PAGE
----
Once upon a time, in a kingdom next to the ocean, there was a king and a queen. He wore a golden crown and loved his people, and she wore roses in her hair and tended the gardens. After time, they had a baby boy, a little prince. They were elated over the birth of their child; the king would play his pipe while the queen would sing, and the baby found himself in a world of music and love and joy. Their family was small, but it was all they could possibly want.
Until one day,
the queen became sick. Her son was hardly old enough to understand what the matter was, and would frequently occupy himself trying to sing her songs as he played with his toys. The king, however, knew that the queen’s illness was a grave one. She became pale, and the roses in her hair began to crumble and fall out.
There was no castle gardener, and the king was too busy taking care of his wife to tend to the gardens himself. As she became sicker, thin vines of thorns grew up at the edges of the gardens, wrapping around pillars and creeping over thresholds.
the queen died. Her gravestone was surrounded by flowers, and those who stood at her funeral saw rose petals dance through the wind, even though no one could be found throwing them in the air. The king wept for the loss of his beautiful wife, and even the young prince clung to her plain circlet as he stood by her graveside.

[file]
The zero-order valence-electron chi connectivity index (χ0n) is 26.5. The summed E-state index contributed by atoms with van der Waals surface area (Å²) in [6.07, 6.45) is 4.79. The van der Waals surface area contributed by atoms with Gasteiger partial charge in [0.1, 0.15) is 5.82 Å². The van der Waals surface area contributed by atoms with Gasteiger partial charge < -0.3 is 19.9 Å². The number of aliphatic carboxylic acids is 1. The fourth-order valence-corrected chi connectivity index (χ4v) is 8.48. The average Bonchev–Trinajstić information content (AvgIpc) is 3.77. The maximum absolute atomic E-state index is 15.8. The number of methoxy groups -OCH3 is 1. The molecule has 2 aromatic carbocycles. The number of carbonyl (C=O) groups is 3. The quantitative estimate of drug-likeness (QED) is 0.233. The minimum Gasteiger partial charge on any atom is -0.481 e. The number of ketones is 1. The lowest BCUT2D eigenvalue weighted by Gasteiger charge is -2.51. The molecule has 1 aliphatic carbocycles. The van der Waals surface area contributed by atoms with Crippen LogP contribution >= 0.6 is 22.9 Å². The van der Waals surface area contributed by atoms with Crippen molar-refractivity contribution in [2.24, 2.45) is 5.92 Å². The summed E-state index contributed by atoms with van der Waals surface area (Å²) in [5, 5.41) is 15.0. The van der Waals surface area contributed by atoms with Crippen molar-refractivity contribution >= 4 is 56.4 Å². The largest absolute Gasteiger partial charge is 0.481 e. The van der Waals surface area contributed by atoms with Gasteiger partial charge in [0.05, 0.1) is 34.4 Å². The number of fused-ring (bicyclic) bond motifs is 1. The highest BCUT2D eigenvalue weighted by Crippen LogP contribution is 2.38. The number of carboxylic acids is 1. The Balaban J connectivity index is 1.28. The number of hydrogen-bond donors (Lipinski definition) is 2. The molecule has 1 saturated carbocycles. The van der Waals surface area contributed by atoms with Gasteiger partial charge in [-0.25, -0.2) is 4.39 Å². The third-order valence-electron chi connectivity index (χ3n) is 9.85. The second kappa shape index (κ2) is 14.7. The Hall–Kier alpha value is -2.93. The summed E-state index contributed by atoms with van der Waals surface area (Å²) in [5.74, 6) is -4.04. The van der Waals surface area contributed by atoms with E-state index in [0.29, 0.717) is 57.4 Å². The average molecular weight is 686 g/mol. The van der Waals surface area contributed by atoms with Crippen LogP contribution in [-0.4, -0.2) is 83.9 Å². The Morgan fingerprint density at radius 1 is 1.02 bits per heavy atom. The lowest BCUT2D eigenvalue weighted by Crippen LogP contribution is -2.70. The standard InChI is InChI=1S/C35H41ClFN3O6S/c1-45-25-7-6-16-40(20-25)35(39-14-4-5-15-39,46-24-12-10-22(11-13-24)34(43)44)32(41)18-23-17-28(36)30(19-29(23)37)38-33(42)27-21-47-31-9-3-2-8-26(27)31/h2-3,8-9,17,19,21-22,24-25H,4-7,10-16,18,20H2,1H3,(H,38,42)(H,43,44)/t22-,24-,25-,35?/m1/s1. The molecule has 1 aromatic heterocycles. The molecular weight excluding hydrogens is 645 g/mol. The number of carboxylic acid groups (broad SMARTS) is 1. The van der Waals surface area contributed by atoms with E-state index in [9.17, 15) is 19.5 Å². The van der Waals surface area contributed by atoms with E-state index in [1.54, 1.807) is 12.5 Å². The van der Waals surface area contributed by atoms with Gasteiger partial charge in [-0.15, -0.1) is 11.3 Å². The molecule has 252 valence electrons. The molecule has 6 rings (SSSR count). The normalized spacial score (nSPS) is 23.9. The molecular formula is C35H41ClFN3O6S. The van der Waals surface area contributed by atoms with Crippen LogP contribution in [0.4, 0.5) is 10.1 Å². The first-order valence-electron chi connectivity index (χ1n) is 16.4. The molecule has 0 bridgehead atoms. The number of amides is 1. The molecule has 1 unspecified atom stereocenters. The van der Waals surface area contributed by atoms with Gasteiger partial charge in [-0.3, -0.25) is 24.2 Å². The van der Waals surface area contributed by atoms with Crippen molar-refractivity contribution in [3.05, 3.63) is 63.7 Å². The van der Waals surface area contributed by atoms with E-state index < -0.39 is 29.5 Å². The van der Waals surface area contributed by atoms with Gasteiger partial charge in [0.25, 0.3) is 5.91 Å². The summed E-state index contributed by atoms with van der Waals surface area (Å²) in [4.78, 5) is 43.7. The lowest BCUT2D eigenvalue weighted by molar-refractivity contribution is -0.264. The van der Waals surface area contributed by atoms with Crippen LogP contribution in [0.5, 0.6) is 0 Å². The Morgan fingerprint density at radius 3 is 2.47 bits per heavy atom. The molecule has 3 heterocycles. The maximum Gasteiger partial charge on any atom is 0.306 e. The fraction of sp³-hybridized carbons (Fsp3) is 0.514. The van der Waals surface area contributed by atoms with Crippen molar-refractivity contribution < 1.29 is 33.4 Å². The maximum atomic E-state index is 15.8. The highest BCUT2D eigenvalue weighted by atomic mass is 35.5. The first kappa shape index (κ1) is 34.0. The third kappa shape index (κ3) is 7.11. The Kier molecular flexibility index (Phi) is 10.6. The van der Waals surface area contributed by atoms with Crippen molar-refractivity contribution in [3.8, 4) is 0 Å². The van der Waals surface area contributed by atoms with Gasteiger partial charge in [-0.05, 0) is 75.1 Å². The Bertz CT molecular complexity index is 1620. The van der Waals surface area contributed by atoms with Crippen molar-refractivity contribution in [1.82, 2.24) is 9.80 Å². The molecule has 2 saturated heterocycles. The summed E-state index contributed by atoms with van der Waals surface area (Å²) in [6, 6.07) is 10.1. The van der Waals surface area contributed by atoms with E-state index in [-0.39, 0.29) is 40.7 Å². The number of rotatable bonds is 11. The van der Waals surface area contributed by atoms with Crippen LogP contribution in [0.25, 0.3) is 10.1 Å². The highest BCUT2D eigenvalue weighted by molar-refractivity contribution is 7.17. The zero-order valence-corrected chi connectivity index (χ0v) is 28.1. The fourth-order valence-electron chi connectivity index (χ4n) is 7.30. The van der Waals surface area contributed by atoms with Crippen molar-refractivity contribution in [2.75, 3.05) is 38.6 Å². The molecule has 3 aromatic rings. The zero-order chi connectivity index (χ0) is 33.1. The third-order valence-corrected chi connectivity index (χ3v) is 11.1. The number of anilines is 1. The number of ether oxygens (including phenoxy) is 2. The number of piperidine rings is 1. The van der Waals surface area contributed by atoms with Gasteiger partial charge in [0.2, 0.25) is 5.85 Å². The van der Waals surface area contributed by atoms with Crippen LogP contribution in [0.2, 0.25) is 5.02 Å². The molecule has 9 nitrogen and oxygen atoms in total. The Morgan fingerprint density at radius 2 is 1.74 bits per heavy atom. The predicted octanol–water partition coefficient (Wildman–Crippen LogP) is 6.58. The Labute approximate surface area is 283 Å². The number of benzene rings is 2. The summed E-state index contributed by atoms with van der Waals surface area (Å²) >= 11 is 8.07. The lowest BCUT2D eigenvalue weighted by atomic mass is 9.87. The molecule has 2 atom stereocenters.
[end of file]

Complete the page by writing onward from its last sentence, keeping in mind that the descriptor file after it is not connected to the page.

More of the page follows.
After a time, the prince decided to leave. He took off on a boat, wearing his mother’s circlet, to explore the seas and find answers to questions he didn’t know how to ask. His mother was gone, he knew that, but perhaps if he searched for her, he would find something to help him fully grasp the concept of her departure.
The king did not travel with the prince. He stood on the shore, too late to stop either his son or the boat that sailed so far out to sea, the wind pushing it ever further. Now left behind, alone in his castle, he could not help but think: Was one loss not enough?
The king became completely overcome with grief. His wife had died, his son was lost to the sea, and he had nothing, nothing. He hid his face from his kingdom, overcome with a horrible, oozing, black feeling that was so violent it poured out from his body, running out from his shadow and covering everything. It burst from him like the flailing arms of an angry leviathan, and its wretched presence radiated like the merciless waves of the ocean.
the entire kingdom was engulfed in his misery. The city that was once bright, made of white stone and golden trim, became dark, covered in black and decorated with red. The wind itself turned foul, and the water became enraged. Houses crumbled, archways fell apart, markers were put up, but there was no one left to explain what they were for; they either left the kingdom or disappeared in the stormy gloom.
When the misery had settled, and everything in the kingdom found its own spot to sit in as it decayed, a ship appeared on the horizon. A wind, contrary and not at all harsh, pushed its sail, as a boy wearing a golden circlet guided it back to what was once his home.
But the land had changed. He did not recognize the crumbled ruins, the vague statues and the creatures that wandered the wastes. At first, he thought he was in the wrong place, that the stars had misguided him. Or perhaps he was dreaming, and wasn’t there yet.